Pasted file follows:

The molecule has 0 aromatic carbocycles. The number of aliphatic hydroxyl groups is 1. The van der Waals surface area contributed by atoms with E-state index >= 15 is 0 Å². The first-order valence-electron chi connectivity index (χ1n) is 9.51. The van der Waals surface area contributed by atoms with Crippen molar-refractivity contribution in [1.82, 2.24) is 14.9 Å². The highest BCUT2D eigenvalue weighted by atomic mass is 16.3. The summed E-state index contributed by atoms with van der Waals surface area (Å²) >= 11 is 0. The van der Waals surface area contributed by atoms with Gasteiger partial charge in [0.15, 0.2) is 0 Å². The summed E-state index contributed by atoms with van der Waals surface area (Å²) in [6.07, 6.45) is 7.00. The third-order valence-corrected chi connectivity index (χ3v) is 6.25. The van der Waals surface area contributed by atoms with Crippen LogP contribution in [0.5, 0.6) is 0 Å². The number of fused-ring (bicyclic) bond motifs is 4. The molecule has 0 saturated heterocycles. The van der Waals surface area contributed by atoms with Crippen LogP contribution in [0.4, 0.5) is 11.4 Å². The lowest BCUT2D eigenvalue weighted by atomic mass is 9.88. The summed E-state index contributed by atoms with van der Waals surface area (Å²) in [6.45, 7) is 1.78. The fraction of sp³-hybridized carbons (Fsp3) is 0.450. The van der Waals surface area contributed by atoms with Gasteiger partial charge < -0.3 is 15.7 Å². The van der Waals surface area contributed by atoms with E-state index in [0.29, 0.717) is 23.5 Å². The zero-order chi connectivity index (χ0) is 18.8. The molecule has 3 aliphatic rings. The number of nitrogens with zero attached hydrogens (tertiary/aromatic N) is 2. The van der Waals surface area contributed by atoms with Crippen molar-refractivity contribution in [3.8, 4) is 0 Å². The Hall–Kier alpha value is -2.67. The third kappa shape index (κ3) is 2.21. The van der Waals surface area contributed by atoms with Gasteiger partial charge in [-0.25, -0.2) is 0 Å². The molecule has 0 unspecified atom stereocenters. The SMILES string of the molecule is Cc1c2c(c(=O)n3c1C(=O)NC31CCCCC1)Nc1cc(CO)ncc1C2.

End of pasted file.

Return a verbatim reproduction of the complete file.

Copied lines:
The molecule has 0 aromatic carbocycles. The number of aliphatic hydroxyl groups is 1. The van der Waals surface area contributed by atoms with E-state index >= 15 is 0 Å². The first-order valence-electron chi connectivity index (χ1n) is 9.51. The van der Waals surface area contributed by atoms with Crippen molar-refractivity contribution in [1.82, 2.24) is 14.9 Å². The highest BCUT2D eigenvalue weighted by atomic mass is 16.3. The summed E-state index contributed by atoms with van der Waals surface area (Å²) >= 11 is 0. The van der Waals surface area contributed by atoms with Gasteiger partial charge in [0.15, 0.2) is 0 Å². The summed E-state index contributed by atoms with van der Waals surface area (Å²) in [6.07, 6.45) is 7.00. The third-order valence-corrected chi connectivity index (χ3v) is 6.25. The van der Waals surface area contributed by atoms with Crippen LogP contribution in [0.5, 0.6) is 0 Å². The number of fused-ring (bicyclic) bond motifs is 4. The molecule has 0 saturated heterocycles. The van der Waals surface area contributed by atoms with Crippen LogP contribution in [0.4, 0.5) is 11.4 Å². The lowest BCUT2D eigenvalue weighted by atomic mass is 9.88. The summed E-state index contributed by atoms with van der Waals surface area (Å²) in [6.45, 7) is 1.78. The fraction of sp³-hybridized carbons (Fsp3) is 0.450. The van der Waals surface area contributed by atoms with Gasteiger partial charge < -0.3 is 15.7 Å². The van der Waals surface area contributed by atoms with E-state index in [0.29, 0.717) is 23.5 Å². The zero-order chi connectivity index (χ0) is 18.8. The molecule has 3 aliphatic rings. The number of nitrogens with zero attached hydrogens (tertiary/aromatic N) is 2. The van der Waals surface area contributed by atoms with Crippen molar-refractivity contribution in [3.8, 4) is 0 Å². The Hall–Kier alpha value is -2.67. The third kappa shape index (κ3) is 2.21. The van der Waals surface area contributed by atoms with Gasteiger partial charge in [-0.25, -0.2) is 0 Å². The molecule has 0 unspecified atom stereocenters. The SMILES string of the molecule is Cc1c2c(c(=O)n3c1C(=O)NC31CCCCC1)Nc1cc(CO)ncc1C2.